mid-15c., "set in order or readiness for a particular end," a back formation from preparation and in part from Old French preparer (14c.), from Latin praeparare "to make ready beforehand," from prae "before" (see pre-) + parare "to make ready" (from PIE root *pere- (1) "to produce, procure"). Compare pare (v.), which is from the same Latin verb. Related: Prepared; preparer; preparing.

Intransitive sense of "make (oneself) ready beforehand" is from c. 1500. The sense of "bring into a particular mental state with reference to the future" is by 1520s. The sense of "make (food) ready to eat" is from late 15c. (Caxton). The meaning "provide or procure for future use" is from 1530s. An earlier verb was preparate (late 14c.), from Latin praeparatus, past participle of praeparare. The Boy Scouts' motto Be Prepared is attested from 1911, based, as he said, on the initials of the organization's founder, Robert Baden-Powell.

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device (n.)

c. 1300, devis, "intent, desire; an expressed intent or desire; a plan or design; a literary composition," from Old French devis "division, separation; disposition, wish, desire; coat of arms, emblem; a bequest in a will, act of bequeathing," from deviser "arrange, plan, contrive," literally "dispose in portions," from Vulgar Latin *divisare, frequentative of Latin dividere "to divide" (see divide (v.)).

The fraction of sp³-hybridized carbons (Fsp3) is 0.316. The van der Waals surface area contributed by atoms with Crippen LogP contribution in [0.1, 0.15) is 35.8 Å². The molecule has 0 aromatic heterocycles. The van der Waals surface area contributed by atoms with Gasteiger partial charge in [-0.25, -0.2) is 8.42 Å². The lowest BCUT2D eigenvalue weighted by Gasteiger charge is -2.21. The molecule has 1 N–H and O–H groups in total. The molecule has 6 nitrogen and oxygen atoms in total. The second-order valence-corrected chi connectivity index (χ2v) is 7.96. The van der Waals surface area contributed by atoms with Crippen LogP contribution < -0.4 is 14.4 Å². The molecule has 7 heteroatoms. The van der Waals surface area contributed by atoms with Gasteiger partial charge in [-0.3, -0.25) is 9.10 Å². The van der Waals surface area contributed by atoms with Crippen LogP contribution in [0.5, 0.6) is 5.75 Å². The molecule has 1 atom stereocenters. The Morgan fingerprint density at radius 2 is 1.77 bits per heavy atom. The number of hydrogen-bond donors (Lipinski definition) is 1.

The basic sense is "method by which something is divided," which arose in Old French and led to the range of modern meanings via the notion of "something invented or fitted to a particular use or purpose," hence "an invention; a constructed tool; inventiveness; a contriving, a plan or scheme."

In English from c. 1400 as "artistic design, work of art; ornament," hence especially "a representation of some object or scene, accompanied by a motto or legend, used as an expression of the bearer's aspirations or principles." Also from c. 1400 as "mechanical contrivance," such as a large crossbow fitted with a crank. From mid-15c. as "a bequest in a will." Since c. 1996 the word has come to be used especially for "hand-held or mobile computing or electronic instrument."

We live in a kind of world and in an age of the world where devices of all sorts are growing in complexity, where, therefore, the necessity for alertness and self-mastery in the control of device is ever more urgent. If we are democrats we know that especial perils beset us, both because of the confusion of our aims and because it is easier for the mob than for the individual to mistake appetite for reason, and advantage for right. [Hartley Burr Alexander, "'Liberty and Democracy,' and Other Essays in War-Time," 1918]